"you don't have anything on here about bringing your american car over the border for use in canada. going thru hell right now, and have had a us car rental since the 1st wk in january; currently the 29th of january. have had to go over the rainbow bridge 3 times as of tomorrow it'll be 4 times to check on my car in a ford dealership, thank god for those guys, installed my day time running lights. so as such the resources would be good here, its a long drive from niagara falls to oklahoma city if I cant get the car over to canada."
Every province has their own driver licensing process, and all are a bit different. Below are British Columbia and Ontario processes, as examples. For other provinces, just Google: "[Province] Driver's License renewal" to find the appropriate provincial web site that explains that province's process. For all provinces, see the "IMPORTANT:" note below.
For Canadians with a BC Driver's License:
You must renew your BC Driver's License only while physically present in BC so that you do it in-person. ICBC, which handles licensing of drivers in the province, has a simple web site that explains your options:
In summary, they are pretty easy going - you can renew 6 months in advance or up to 3 years after it has expired. Note, however, that you cannot drive in Canada after it expires. If you go over 3 years, you will have to apply as a new applicant, with a written test, road test, etc. YUCK!
For Canadians with an ON Driver's License:
You must renew your Ontario Driver's License in-person unless your renewal form says you don't need a photo taken. Like BC, Ontario gives you 180 days ahead of time to renew, so that you have plenty of time to get it done. However, they seem stickier than BC on expired driver's licenses:
"You can renew an expired driver's licence, without taking tests, within one year of the licence expiry date." Note: This applies to regular licenses, not learner permits, temporary, suspended licenses, etc. After one year but less than 3 years, you will have to take a vision test, too. After 3 years Ontario is like BC: You have to start the licensing process from the beginning (TESTS!)
In summary, like BC, you have some leeway both before and after your regular driver's license expires in Ontario. Here is the Ontario web page that explains all the options and details:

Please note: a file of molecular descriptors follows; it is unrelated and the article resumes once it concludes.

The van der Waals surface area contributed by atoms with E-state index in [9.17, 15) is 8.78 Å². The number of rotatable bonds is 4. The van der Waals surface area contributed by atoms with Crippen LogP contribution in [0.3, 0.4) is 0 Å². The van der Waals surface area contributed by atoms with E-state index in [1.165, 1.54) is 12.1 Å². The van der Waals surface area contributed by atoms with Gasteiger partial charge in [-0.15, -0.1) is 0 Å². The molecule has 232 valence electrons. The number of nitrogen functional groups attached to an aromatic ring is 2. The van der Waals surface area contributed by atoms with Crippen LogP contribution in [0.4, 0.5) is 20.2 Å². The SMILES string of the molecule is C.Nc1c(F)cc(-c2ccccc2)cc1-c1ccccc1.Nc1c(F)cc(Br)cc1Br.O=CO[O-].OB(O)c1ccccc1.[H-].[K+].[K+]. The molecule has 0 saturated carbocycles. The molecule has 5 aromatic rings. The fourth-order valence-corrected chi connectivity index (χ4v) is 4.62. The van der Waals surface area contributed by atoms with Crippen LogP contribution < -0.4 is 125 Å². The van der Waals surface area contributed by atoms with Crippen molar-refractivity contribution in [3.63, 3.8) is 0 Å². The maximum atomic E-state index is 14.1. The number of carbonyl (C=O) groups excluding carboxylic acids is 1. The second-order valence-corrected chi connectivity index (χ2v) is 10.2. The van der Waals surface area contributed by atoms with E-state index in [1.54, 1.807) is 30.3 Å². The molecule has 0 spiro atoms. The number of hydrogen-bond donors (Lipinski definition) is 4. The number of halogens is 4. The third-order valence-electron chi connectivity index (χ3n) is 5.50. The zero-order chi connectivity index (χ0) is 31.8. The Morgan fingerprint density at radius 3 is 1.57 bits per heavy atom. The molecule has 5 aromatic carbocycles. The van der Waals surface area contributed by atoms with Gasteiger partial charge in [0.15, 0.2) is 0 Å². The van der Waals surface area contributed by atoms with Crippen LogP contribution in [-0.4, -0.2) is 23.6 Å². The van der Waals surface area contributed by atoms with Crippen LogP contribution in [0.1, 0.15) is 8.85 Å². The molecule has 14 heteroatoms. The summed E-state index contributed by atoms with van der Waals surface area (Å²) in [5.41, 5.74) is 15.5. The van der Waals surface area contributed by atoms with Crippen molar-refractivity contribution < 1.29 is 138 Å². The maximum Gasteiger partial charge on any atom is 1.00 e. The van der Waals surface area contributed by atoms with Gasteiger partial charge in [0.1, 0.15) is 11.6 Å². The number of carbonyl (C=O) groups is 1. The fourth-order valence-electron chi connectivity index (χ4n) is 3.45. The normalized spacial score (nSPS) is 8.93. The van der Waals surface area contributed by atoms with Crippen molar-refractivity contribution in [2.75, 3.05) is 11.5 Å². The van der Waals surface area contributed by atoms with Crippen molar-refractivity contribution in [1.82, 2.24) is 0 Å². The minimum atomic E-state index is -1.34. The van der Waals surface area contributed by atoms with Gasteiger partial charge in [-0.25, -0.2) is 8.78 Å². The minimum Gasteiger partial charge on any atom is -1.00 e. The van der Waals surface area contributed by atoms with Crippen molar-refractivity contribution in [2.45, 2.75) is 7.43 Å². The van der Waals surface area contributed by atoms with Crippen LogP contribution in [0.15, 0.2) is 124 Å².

Renewing a Canadian driver's license has implications for your residency status. If you are living outside of Canada and renew your Canadian driver's license while still outside of Canada, carefully weigh renewing against all your other ties to Canada. A driver's license renewal by itself is a very small tie to Canada. Renewing plus having other ties to Canada, such as a Canadian credit card and other ties, might constitute a case for the government claiming that you are actually still a resident of Canada, with resulting tax implications.
If you are moving back to BC, specifically, don't have a valid BC Driver's License (BCDL), you may still purchase, register, license, and insure a vehicle in BC. You are required to have a driver's license to drive the vehicle, but it doesn't have to be a BCDL.
The catch: In order to get a discount on your insurance for your safe, no-accident driving, you require a BCDL. This means you will pay full-price for your insurance without a BCDL.
When you do get a BCDL, and you bring a record of your clean driving history from another province or country within 6 months of the start of your insurance policy, you will get a discount, pro-rated back to when you applied for the insurance, according to my conversation with ICBC, British Columbia's public vehicle insurer in July 2015.
Here are the details: Insurance Discount for New Residents (ICBC)
A note about Manitoba:
"Manitoba appears to require you to be a "Manitoba resident" to register a car there, but MPI's website rate calculator appears to suggest it is possible to register and insure a vehicle there without a Manitoba driver's license, but you will not get any rate discount. The rate calculator also allows you to get a insurance quote as a "non-resident" and it is actually cheaper than a quote given for a resident (for lay-up coverage). Very weird."
- Mike G., November 2015. (Thank you, Mike, for sharing this!)
Note: I have no information on other provinces. Can anyone help me with this for other Canadian provinces?
However, they must become a legal Permanent Resident (PR) to be able to stay, live, and work for the long term. Note: In 2015 a new pilot program was introduced to allow spouses living in Canada to work while waiting for their PR status. Great news for many!
The process of "sponsoring" them is pretty clear and well-established. Here is the relevant Government of Canada link that explains everything:
Sponsoring when you are already living in Canada:
Sponsoring when you are living outside of Canada right now:
Note: To be clear, your husband/wife/spouse will not immediately get Canadian citizenship - this is about getting them Permanent Resident status: the legal right to live and work in Canada. Application for Canadian citizenship is a related but different (and longer) process.
An American comparable process is the "Green Card" versus "American Citizen".
For more information on what a Permanent Resident is in Canada:
Have further questions or a more complex sponsorship / immigration situation? I recommend the services of a Regulated Canadian Immigration Consultant (RCIC). I have two I can recommend:
Urban myth or truth? Is Canada a high tax country that leaves you much poorer every month than in the U.S., for example?